General information on PFOS, PFOA, PFBS, PFHxS, and GenX is below. Details about Cal Water’s position are available on the Leadership on PFAS page.


The most commonly found substances within the PFAS family of compounds are PFOS, PFOA, PFBS, PFHxS, and GenX. These are manmade compounds that have been used to make carpets, clothing, fabrics for furniture, paper packaging for food, and other materials (e.g., cookware) that are resistant to water, grease, or stains. They are also used for firefighting at airfields and in a number of industrial processes.

In June 2022, the U.S. Environmental Protection Agency announced reduced Health Advisory (HA) levels of 0.02 parts per trillion (ppt) for PFOS and 0.004 ppt for PFOA. The prior HA level was 70 ppt for PFOS/PFOA combined. EPA also established HAs for PFBS of 2,000 ppt and GenX of 10 ppt.

HAs are non-enforceable, non-regulatory guidelines under which there is no expected risk to health to all people, including sensitive populations, over a lifetime of exposure. The advisories, which offer a margin of protection, also take into account exposure through other sources beyond drinking water. However, they do not take into account technological and economic feasibility of testing and treatment. The HAs are expected to help inform EPA’s eventual regulation, as it sets a draft maximum contaminant level for PFAS compounds later this year.

Subsequently, on October 31, 2022, the California State Water Resources Control Board’s Division of Drinking Water issued a notification level of 3 ppt and response level of 20 ppt for PFHxS. This is a new compound within the PFAS family now being regulated.

The State Water Resources Control Board’s Division of Drinking Water has not changed its response levels for the other PFAS compounds (PFOA: 10 ppt; PFOS: 40 ppt; PFBS: 5,000 ppt) and notification levels (PFOA: 5.1 ppt; PFOS: 6.5 ppt; PFBS: 500 ppt).

How Cal Water is Protecting Our Customers

Protecting our customers’ health and safety is our highest priority, and Cal Water is committed to complying with all standards set by the public health experts. While there is no state or federal maximum contaminant level yet for PFAS compounds, we are following recommendations from regulators, and even went beyond by testing every active source in our systems. Although not required by the state, we believed it was the right thing to do. In cases where detections were above the levels at which state public health experts have recommended water suppliers take action (the response level), we took the affected sources out of service to safeguard customers until treatment was/can be installed.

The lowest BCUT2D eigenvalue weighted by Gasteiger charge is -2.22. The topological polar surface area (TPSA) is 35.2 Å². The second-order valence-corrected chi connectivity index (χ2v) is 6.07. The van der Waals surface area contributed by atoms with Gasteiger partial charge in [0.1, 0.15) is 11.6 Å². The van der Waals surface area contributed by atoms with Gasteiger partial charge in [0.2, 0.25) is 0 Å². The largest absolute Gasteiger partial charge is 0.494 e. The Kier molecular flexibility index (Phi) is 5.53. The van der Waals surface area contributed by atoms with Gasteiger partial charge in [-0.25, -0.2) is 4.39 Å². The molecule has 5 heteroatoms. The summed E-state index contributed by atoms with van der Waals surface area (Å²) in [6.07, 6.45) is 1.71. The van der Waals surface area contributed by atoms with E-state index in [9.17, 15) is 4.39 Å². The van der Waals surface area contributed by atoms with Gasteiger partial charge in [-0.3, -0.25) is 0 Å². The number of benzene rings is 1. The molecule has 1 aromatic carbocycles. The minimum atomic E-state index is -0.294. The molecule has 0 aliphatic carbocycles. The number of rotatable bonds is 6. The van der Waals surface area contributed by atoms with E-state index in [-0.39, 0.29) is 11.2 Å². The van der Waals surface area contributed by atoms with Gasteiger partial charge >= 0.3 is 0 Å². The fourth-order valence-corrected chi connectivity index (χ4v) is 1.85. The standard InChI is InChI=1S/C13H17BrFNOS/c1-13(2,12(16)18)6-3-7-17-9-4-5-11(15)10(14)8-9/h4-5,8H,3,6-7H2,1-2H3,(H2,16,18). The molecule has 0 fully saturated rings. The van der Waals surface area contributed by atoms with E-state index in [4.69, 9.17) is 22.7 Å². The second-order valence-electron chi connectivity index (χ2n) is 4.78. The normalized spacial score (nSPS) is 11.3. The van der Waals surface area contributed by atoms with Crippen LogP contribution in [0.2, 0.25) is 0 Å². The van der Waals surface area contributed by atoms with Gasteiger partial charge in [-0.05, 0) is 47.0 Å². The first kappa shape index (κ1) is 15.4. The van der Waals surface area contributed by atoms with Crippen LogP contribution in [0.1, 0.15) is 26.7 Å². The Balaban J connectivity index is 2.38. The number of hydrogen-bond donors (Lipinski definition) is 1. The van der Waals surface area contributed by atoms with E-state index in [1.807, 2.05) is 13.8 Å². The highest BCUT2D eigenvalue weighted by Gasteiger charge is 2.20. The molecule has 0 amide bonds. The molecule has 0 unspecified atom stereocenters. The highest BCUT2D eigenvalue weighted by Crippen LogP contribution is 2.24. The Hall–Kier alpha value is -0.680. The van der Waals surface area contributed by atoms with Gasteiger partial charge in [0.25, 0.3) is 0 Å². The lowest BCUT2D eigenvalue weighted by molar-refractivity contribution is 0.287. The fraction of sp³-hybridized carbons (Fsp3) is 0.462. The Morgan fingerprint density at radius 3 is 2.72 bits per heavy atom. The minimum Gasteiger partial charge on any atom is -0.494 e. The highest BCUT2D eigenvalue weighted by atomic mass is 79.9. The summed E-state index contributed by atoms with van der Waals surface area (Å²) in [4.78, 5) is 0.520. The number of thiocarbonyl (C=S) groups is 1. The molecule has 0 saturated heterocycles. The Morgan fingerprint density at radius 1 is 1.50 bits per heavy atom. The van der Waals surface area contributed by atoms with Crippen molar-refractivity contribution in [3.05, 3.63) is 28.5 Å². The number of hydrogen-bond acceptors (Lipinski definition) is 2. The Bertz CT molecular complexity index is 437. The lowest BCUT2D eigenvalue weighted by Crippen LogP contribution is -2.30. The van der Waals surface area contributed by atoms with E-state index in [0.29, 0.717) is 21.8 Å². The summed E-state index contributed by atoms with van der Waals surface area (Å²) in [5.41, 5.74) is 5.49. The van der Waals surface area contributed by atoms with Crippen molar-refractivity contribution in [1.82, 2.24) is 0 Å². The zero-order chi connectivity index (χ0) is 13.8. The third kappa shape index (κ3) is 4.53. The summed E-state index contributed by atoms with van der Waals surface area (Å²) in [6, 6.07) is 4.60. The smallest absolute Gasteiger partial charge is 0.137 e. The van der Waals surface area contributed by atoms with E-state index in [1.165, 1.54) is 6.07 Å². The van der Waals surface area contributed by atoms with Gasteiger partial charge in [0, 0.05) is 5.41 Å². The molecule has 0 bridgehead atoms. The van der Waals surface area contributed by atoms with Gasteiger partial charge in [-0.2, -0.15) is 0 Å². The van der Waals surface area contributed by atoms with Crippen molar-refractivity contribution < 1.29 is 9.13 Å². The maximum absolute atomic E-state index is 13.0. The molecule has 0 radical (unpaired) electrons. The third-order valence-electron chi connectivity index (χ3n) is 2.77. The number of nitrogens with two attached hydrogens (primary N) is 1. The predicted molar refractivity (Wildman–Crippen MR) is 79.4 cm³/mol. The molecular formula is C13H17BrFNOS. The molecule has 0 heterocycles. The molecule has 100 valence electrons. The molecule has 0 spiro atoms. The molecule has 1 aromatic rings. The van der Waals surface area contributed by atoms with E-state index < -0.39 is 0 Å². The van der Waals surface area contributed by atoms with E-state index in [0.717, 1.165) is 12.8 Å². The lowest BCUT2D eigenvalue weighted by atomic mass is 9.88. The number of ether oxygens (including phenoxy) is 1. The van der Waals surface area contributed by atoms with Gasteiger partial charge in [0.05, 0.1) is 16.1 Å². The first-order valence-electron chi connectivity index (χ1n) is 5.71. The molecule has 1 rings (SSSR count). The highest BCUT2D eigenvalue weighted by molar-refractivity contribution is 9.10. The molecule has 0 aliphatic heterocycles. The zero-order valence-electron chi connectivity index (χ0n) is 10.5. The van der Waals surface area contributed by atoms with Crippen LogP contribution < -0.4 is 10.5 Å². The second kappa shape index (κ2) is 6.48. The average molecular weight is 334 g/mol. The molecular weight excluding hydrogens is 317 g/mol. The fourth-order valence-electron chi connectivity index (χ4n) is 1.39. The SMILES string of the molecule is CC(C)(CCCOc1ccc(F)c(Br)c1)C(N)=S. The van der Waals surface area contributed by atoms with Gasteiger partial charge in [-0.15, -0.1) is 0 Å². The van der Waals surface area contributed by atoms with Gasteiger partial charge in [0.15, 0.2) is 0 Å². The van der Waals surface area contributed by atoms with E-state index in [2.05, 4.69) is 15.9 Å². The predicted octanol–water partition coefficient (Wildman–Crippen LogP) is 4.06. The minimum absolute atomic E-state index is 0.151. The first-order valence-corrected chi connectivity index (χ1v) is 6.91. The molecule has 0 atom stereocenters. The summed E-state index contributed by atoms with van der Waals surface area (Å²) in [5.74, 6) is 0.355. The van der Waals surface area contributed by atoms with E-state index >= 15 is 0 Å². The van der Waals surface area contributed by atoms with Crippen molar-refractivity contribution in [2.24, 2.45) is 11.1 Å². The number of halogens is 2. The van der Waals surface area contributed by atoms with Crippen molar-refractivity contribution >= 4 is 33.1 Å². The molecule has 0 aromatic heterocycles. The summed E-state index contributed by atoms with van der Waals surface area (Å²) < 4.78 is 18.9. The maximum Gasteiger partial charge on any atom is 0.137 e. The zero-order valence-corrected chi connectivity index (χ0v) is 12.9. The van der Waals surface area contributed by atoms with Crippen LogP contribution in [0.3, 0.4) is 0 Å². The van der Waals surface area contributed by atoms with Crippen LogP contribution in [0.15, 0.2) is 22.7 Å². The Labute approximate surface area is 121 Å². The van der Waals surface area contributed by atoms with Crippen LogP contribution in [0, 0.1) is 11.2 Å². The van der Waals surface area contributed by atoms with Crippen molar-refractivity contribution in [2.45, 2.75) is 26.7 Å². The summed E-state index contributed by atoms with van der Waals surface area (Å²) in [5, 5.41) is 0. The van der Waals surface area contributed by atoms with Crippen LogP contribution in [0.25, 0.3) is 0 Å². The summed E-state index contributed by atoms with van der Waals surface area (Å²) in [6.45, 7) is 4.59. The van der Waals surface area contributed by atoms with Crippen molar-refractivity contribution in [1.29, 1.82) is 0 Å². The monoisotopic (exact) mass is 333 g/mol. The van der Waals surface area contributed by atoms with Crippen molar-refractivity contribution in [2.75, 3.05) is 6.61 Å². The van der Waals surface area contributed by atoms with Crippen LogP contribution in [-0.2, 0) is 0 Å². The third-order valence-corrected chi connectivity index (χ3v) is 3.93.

Additionally, we are analyzing how these new HAs affect our water supply sources; however, currently approved EPA testing methods do not detect down to the new HA levels. As the EPA develops more sensitive testing methods, we will utilize those in our monitoring program.

Studies indicate that long-term exposure to PFAS over certain levels could have adverse health effects, including developmental effects to fetuses during pregnancy or breastfed infants; cancer; or liver, immunity, thyroid, and other effects. Potential health impacts related to PFAS compounds from all sources (which also include food wrappers, firefighting foam, and non-stick cookware, for example) are still being studied, and research is still evolving on this issue. As such, we will continue monitoring the development of an MCL for PFOS and PFOA, the two most common compounds, at the state and federal level, and will comply with any regulations eventually set.

We believe a comprehensive approach is needed to properly address the situation. We’ve encouraged the EPA to establish a consistent, science-based standard as quickly as feasible, and strongly supported state legislation that will prohibit the sale and use of certain products that contain PFAS, require the certification of accurate testing methods for PFAS, and establish a publicly accessible database that houses the sources of PFAS entering water supplies. We have also filed a lawsuit to hold the manufacturers of the compounds responsible and prevent our customers from having to bear the costs of treatment.

This does shed light on the importance of protecting our water resources. While we are doing our part to treat the water and meet the standards the public health experts have set, it’s important that our population as a whole focuses on being good stewards of the environment and takes steps to prevent impacting the water supply.

More information on PFOS and PFOA specifically is available at:

Common Names

PFOS: perfluoroctanesulfonic acid and perfluoroctylsulfonic acid

PFOA: perfluorocaprylic acid, perfluoroctanoic acid, and perfluoroheptanecarboxylic acid

PFBS: perfluorobutane sulfonic acid and potassium perfluorobutane sulfonate (together)

PFHxS: perfluorohexane sulfonic acid

GenX: hexafluoropropylene oxide dimer acid & its ammonium salt